The rest of this paper is organized as follows. Section 2 discusses the details of earlier work in this domain. The details of the data set followed by data analysis and pre-processing is presented in Section 3. The novel methodology for estimation of the vegetation from aerial imagery is presented in Section 4. Section 5 discusses different approaches undertaken in this research along with the results and discussions in Section 6.

2. Related Work

The increasing concentration of greenhouse gas emissions is considered as the prime cause of climate change and air quality degradation over the last three decades and many studies focused on the way in which this can be monitored and mitigated. Air quality, and in specific, the impact of vegetation on air quality has been in the spotlight of many researchers for the last decade. Studies show vegetation and trees can both influence the atmospheric composition of trace gases and enable dispersion and deposition of air pollutants, thus affecting the concentrations of pollutants that populations in urban areas are exposed to. However, the research outcomes are variable and none of these studies show any definite outcome on this matter.

There have been recent studies modeling urban Air quality (Liang and Gong, 2020; Wolf et al., 2020), most of which do not consider other related factors. A study by Duarte et al. (2015) investigates the impact of vegetation on urban micro-climate and the warming effect resulting from an increase in built density in a subtropical climate. They have measured air temperature, relative humidity, solar radiation, soil temperature, wind direction, and speed in Bela Vista district of São Paulo, Brazil to pre-calibrate ENVI-met V4 preview prior to parametric simulations. Also, they have set up a Campbell Scientific meteorological station in the center of the central and densest block to monitor the micro-climate effect. The diurnal variation of air temperature and relative humidity have been measured and monitored on an hourly basis. They have measured the effect of vegetation on micro-climates by considering the tree's shadowing and physiological process of evapotranspiration. This study showed that the presence of vegetation can significantly reduce the surface temperature and mean radiant temperature of the urban area.

In another study, Holnicki and Nahorski (2015) showed how emission uncertainty of air pollutants generated by the industry, traffic, and the municipal sector relates to concentrations measured at receptor points in the Warsaw metropolitan area of Poland. This study identified the transportation system as the main source of adverse environmental impact. Several types of urban atmospheric pollutants including PM10, PM2.5, NOx, SO2, and Pb were included in this study and analyzed using the Monte Carlo technique to identify the key uncertainty factors. Zhu et al. (2018) attempted to tackle air quality forecasting by predicting the hourly concentration of air pollutants such as Ozone, PM2.5, and SO2 on the basis of meteorological data of previous days by formulating the prediction over 24 h as a multi-task learning (MTL) problem. This study also proposed a consecutive hour-related regularization to achieve better performance figures.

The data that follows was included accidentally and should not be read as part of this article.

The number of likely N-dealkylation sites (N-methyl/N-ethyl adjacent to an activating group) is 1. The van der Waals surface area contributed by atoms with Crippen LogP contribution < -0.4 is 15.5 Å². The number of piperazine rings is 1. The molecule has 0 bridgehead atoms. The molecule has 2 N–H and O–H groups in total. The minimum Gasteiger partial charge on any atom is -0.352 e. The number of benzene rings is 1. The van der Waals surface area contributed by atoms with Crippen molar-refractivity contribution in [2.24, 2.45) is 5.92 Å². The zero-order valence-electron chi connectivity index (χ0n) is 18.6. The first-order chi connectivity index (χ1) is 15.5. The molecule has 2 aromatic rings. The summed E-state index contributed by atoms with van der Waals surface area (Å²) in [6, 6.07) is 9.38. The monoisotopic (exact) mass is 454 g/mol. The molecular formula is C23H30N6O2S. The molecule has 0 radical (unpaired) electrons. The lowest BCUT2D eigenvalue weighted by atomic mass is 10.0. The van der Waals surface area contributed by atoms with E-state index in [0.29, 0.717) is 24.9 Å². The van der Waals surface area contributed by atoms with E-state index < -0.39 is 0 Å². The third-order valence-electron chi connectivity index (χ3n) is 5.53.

A study by Kleine Deters et al. (2017) offers a machine learning model based on Boosted Trees and Linear Support Vector Machines to analyse meteorological and pollution data collected from the city of Quito, Ecuador to predicting the concentrations of PM2.5 from wind speed and direction and precipitation levels. This study shows aforementioned machine learning models are capable of accurately predict concentrations of PM2.5 from meteorological data. Another study by Zalakeviciute et al. (2018) investigates the impact of meteorological and topological conditions on urban air pollution using data collected from the city of Quito, Ecuador. This study specifically investigates the impact of the relative humidity (RH) on the daily average PM2.5 concentrations. Results of this study show a positive correlation between daily average urban PM2.5 concentrations and the RH in traffic-busy central areas, and a negative correlation in the industrial city outskirts.

Zhang et al. (2019) aimed for tackling issues such as the instability of data sources and the variation of pollutant concentration along time series based for a better air quality predictive model. This study measured PM2.5 concentration in over 35 air quality monitoring stations in Beijing and used the LightGBM model and forecasting data to address the issue of high-dimensionality. Ameer et al. (2019) proposed a comparative analysis of four regression machine learning techniques including decision trees, random forest, gradient boosting, and multi-layer perceptron for predicting air quality in specific PM2.5 atmospheric pollution in smart cities. This study shows that the Random Forest regression model was the best technique for pollution prediction in urban environments. A similar study by Aditya et al. (2018) attempted to predict air quality and PM2.5 atmospheric pollution using logistic regression. A comprehensive exploratory study by Rybarczyk and Zalakeviciute (2018) attempted to investigate the efficiency and performance of various machine learning techniques for outdoor air quality and atmospheric pollution modeling.